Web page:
What Constitutes Intentional Infliction of Emotional Distress?

Intentional Infliction of Emotional Distress

When a person suffers an injury in an accident, it is easy to see the toll it takes. However, some injuries are not visible. Mental and emotional distress may be a consequence of an accident, but what about when it is the injury? In some situations, a person may develop emotional affliction as a direct result of another’s intentional act. Emotional distress is just as dangerous as a physical injury since it can cause severe internal damage. Dive deeper into what it takes to file and prove an intentional emotional distress claim.

What Is the Intentional Infliction of Emotional Distress?

An accident that causes physical injury may also have a negative toll on a person’s emotional state. Damages for pain and suffering include emotional distress. When one person behaves in such a way that it causes another to experience severe emotional and mental suffering, the victim may pursue a personal injury claim for the intentional infliction of the distress. There does not need to be a physical injury in this type of lawsuit. If anything physical manifests, such as an illness, it must be the result of the emotional trauma.

Examples of Intentional Emotional Distress

There are several ways a defendant in a personal injury case of this type may cause emotional distress in the plaintiff.


Harassment involves repeated and sometimes systematic unwelcome biased and increasingly hostile overtures. The harassment may take place verbally, or it may be expressed in an email, text message or social media post. The guilty party continues the campaign, threatening physical or social harm. The actions must be egregious and result in the victim experiencing a strong emotional reaction. For example, debt collectors who repeatedly tell the victim that they will contact an employer or loved ones if the bill is not paid. The response by the victim may include extreme stress at the thought of losing a job or friends.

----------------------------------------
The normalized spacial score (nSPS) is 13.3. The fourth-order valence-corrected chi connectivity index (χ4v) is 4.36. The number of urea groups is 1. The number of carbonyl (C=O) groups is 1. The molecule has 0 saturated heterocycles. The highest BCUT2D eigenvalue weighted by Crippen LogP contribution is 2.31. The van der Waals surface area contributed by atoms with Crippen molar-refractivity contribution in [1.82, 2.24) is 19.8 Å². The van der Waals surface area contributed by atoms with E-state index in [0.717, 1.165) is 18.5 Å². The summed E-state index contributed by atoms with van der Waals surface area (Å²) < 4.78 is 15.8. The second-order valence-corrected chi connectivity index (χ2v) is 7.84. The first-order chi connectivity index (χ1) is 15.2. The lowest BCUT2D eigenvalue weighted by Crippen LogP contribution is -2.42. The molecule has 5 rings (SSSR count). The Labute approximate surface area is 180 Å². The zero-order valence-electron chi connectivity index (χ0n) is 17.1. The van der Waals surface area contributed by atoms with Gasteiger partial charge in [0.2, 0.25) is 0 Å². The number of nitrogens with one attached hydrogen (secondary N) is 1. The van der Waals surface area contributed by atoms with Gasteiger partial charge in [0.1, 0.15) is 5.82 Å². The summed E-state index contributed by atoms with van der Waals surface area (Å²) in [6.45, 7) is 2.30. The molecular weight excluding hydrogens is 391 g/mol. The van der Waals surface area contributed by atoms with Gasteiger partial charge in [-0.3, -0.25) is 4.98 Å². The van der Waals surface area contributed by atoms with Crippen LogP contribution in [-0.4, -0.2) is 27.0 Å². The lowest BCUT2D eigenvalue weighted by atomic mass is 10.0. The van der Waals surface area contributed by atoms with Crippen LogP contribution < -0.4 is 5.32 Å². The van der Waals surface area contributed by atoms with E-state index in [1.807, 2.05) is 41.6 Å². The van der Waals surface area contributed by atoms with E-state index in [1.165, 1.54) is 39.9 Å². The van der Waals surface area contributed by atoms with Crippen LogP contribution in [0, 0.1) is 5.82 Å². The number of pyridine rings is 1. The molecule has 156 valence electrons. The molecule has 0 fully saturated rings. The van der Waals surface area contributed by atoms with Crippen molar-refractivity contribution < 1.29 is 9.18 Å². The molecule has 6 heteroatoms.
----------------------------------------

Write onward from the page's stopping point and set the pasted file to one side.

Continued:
Abuse of Power

When someone in a position of power shames another into submission, it may qualify for compensation under extreme emotional distress. The victim and the person in authority must have an established relationship. A boss, police officer or medical professional may wield their power over another. When a boss threatens to ruin an employee’s standing in the company or community, it may cause stress. There does not have to be anything at stake for the person in power, but for the victim there always is. A police officer who pressures someone into confessing to save a family member from suffering is using his or her position and inflicting emotional harm in the process.

Public Ridicule

Practical jokes may seem relatively harmless, except when they result in ridicule. When one person purposely sets out to embarrass another to the point of shame or public rebuke, it may qualify as intentional emotional distress. For instance, when someone tells another that a loved one has suffered a serious injury to record and broadcast the victim’s reaction, the resulting emotional consequences the victim feels may be severe. Shame and ridicule are two actions that cause undue harm and affliction.

Personal Injury and Intentional Emotional Distress